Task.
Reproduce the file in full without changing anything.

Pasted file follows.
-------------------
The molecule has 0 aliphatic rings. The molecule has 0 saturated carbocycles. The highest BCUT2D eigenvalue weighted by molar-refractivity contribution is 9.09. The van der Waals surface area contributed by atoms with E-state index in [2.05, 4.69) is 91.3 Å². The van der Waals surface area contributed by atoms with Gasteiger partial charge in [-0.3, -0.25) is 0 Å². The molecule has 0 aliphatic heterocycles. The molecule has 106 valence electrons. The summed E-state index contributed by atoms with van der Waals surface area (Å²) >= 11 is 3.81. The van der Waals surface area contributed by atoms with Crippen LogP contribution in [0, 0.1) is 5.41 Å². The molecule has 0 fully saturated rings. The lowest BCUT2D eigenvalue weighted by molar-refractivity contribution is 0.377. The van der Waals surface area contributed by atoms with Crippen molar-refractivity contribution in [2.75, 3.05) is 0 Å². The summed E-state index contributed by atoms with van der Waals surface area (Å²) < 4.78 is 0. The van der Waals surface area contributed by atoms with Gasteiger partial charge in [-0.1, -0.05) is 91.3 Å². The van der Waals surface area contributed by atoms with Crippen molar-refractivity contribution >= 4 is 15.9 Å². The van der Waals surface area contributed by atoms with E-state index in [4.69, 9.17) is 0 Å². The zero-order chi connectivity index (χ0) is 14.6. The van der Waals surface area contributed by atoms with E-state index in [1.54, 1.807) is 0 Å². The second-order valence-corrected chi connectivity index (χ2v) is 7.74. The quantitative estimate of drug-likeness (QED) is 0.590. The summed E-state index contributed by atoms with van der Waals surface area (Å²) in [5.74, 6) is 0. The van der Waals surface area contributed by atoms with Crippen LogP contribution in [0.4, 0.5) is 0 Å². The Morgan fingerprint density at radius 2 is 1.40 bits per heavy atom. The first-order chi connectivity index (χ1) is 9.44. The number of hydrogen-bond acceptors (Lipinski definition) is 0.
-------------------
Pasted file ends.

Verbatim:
The molecule has 0 aliphatic rings. The molecule has 0 saturated carbocycles. The highest BCUT2D eigenvalue weighted by molar-refractivity contribution is 9.09. The van der Waals surface area contributed by atoms with E-state index in [2.05, 4.69) is 91.3 Å². The van der Waals surface area contributed by atoms with Gasteiger partial charge in [-0.3, -0.25) is 0 Å². The molecule has 0 aliphatic heterocycles. The molecule has 106 valence electrons. The summed E-state index contributed by atoms with van der Waals surface area (Å²) >= 11 is 3.81. The van der Waals surface area contributed by atoms with Crippen LogP contribution in [0, 0.1) is 5.41 Å². The molecule has 0 fully saturated rings. The lowest BCUT2D eigenvalue weighted by molar-refractivity contribution is 0.377. The van der Waals surface area contributed by atoms with Crippen molar-refractivity contribution in [2.75, 3.05) is 0 Å². The summed E-state index contributed by atoms with van der Waals surface area (Å²) < 4.78 is 0. The van der Waals surface area contributed by atoms with Gasteiger partial charge in [-0.1, -0.05) is 91.3 Å². The van der Waals surface area contributed by atoms with Crippen molar-refractivity contribution >= 4 is 15.9 Å². The van der Waals surface area contributed by atoms with E-state index in [4.69, 9.17) is 0 Å². The zero-order chi connectivity index (χ0) is 14.6. The van der Waals surface area contributed by atoms with E-state index in [1.54, 1.807) is 0 Å². The second-order valence-corrected chi connectivity index (χ2v) is 7.74. The quantitative estimate of drug-likeness (QED) is 0.590. The summed E-state index contributed by atoms with van der Waals surface area (Å²) in [5.74, 6) is 0. The van der Waals surface area contributed by atoms with Crippen LogP contribution in [0.4, 0.5) is 0 Å². The Morgan fingerprint density at radius 2 is 1.40 bits per heavy atom. The first-order chi connectivity index (χ1) is 9.44. The number of hydrogen-bond acceptors (Lipinski definition) is 0.